Reuse is using an item more than once. This includes conventional reuse where the item is used again for the same function, and new-life reuse where it is used for a new function. In contrast, recycling is the breaking down of the used item into raw materials which are used to make new items. Recycling involves processing used materials into new products in order to prevent the waste of potentially useful materials reduce the consumption of fresh raw materials reduce
Reuse can have financial and environmental benefits, either of which can be the main motivation for it. The waste hierarchy refers to the 3 Rs of reduce, Reuse and recycle, which classify Waste management strategies according to their desirability Recycling involves processing used materials into new products in order to prevent the waste of potentially useful materials reduce the consumption of fresh raw materials reduce Regiving is the practice of giving away one's goods to others Freeganism is an anti-consumerist lifestyle whereby people employ alternative living strategies based on "limited participation in the conventional economy and minimal consumption Plastic recycling is the process of Recovering scrap or waste Plastics and reprocessing the material into useful products sometimes completely different from their Aluminium recycling is the process by which Scrap Aluminium can be reused in products after its initial production Battery recycling is a Recycling activity that aims to reduce the number of batteries being disposed as Municipal solid waste. Glass recycling is the process of turning Waste Glass into usable products Paper recycling is the process of recovering waste Paper and remaking it into new paper products Textile recycling is the method of reusing or reprocessing used clothing fibrous material and clothing scraps from the manufacturing process Recycling timber is the process of turning Waste Timber into usable products Scrap is a term used to describe Recyclable materials left over from every manner of product consumption such as parts of vehicles building supplies and surplus materials The financial motivation historically did, and in the developing world still does, lead to very high levels of reuse, but rising wages and consequent consumer demand for the convenience of disposable products made the reuse of low value items such as packaging uneconomic in richer countries, leading to the demise of many reuse schemes. Current environmental awareness is gradually changing attitudes and regulations, such as the new packaging regulations, are gradually beginning to reverse the situation.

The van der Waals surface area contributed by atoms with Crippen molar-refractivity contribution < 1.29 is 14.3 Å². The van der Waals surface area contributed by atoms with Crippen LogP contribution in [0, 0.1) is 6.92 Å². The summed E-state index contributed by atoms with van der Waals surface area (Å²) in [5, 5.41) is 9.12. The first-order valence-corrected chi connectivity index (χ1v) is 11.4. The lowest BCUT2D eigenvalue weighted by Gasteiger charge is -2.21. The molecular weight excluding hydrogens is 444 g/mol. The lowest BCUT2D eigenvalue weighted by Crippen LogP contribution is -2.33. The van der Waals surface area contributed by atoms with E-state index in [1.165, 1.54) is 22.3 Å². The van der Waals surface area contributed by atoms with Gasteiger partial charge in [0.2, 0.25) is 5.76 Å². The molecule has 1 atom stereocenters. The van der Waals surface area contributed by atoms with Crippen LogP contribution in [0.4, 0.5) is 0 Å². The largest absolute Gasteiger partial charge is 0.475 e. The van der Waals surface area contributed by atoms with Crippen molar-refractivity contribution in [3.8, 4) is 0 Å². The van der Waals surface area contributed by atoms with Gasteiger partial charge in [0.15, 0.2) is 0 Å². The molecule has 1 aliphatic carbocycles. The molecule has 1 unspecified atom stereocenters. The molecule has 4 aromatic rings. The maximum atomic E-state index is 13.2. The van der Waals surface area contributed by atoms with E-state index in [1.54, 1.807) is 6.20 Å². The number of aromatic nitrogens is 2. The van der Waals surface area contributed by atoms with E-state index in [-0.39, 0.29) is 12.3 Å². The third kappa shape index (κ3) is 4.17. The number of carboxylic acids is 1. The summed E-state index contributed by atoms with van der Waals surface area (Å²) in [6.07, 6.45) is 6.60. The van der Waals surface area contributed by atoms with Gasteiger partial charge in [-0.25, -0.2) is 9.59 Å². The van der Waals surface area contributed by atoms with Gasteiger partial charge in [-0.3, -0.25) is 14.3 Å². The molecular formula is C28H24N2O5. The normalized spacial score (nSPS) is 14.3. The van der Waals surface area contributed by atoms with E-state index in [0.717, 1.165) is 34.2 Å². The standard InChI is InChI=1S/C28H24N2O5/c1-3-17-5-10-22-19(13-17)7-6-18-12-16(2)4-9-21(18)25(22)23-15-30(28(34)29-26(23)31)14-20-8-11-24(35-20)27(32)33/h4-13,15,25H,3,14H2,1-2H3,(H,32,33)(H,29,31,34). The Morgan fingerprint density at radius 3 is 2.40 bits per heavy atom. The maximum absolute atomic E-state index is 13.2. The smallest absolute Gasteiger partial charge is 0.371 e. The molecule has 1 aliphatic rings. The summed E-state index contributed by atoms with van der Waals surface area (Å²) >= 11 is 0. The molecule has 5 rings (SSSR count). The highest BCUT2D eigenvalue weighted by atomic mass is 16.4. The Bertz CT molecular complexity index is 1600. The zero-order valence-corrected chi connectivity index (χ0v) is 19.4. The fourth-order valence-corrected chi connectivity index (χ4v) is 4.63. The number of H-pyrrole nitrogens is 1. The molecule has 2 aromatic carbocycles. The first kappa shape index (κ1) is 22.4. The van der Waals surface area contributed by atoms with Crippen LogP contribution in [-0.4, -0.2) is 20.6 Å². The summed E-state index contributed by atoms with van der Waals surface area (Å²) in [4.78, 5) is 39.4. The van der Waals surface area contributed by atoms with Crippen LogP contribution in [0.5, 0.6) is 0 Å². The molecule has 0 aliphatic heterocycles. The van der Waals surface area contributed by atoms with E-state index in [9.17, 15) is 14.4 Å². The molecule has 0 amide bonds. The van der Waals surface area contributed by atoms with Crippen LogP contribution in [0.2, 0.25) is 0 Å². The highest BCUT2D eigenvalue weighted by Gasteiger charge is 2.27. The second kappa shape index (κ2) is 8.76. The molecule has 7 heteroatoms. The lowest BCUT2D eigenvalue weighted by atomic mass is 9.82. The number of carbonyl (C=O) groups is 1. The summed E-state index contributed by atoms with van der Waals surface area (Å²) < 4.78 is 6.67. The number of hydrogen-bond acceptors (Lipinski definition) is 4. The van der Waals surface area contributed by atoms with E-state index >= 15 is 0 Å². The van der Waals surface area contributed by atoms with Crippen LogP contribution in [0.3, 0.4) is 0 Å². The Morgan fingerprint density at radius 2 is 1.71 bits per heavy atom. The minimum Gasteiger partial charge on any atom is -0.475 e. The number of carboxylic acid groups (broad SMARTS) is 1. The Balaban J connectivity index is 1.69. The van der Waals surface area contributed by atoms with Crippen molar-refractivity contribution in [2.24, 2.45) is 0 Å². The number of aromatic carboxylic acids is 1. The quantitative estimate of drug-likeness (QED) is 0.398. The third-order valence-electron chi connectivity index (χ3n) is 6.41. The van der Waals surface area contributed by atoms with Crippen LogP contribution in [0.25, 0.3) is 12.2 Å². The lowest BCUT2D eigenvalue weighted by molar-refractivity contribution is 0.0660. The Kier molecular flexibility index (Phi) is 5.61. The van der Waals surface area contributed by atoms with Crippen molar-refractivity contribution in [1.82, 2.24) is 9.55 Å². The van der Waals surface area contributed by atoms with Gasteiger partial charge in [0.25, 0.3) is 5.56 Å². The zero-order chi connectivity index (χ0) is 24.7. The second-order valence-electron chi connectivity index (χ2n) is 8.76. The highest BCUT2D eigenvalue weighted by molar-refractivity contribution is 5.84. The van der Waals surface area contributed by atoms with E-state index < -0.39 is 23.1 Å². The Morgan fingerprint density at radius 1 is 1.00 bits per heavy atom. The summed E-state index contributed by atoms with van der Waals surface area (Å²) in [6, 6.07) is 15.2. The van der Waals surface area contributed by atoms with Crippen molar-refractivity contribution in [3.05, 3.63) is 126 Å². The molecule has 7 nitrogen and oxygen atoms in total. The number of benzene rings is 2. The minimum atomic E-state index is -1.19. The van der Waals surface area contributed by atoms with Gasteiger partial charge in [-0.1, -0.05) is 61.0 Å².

The classic example of conventional reuse is the doorstep delivery of milk in reusable bottles; other examples include the retreading of tires and the use of plastic delivery trays (transit packing) in place of cardboard cartons. Milk is an opaque white liquid produced by the Mammary glands of female Mammals (including Monotremes.
Reuse has certain potential advantages which can be summarized:
Disadvantages are also apparent:
The most cheapest reuse economies are "repair and overhaul" industries which take valuable parts, such as engine blocks , toner cartridges, "one use" cameras, aircraft hulls, and cathode ray tubes (CRTs) and refurbish them in a factory environment, hoping to meet the same specifications as new products. Xerox (copy machines), Video Display Corp. (CRTs) and Cummins Engine are examples of refurbishing factories in the USA. Rolls Royce has a very large aircraft remanufacturing factory in Singapore; Caterpillar recently announced the opening of a tractor refurbishing plant in China. Remanufacturing is the process of disassembly and recovery at the module level and eventually at the component level Some factories operate in competition with the original equipment manufacturer (OEM). When the refurbished item is resold under a new label (used monitor CRTs made into TVs, or cameras resold under a new label) this has been found legal by most courts. When the item is resold under the same OEM name, it is informally considered a "gray market" item - if it is sold as used, it's legal, if it's represented as an OEM product eligible for rebates and warrantees, it is considered "counterfeit" or "black market". The automobile parts industry in the USA is governed by laws on the disclosure of "used" parts, and mattresses which are slept on once by a consumer are required to be destroyed in some states. Whether these laws are in place to protect consumers from black market items, or to protect manufacturers ("hindsight obsolescence"), is often an area of intense debate. Fuji Photo Film Co. v. Jazz Photo Corp. is a recent example of the war between patent holders and refurbishing factories. To quote the 2003 District Court of New Jersey: "Thus, the key issue in the dispute between Fuji and Jazz is whether the cameras sold by Jazz are "refurbished" in such a way that they can be considered to have been permissibly "repaired" or impermissibly "reconstructed. "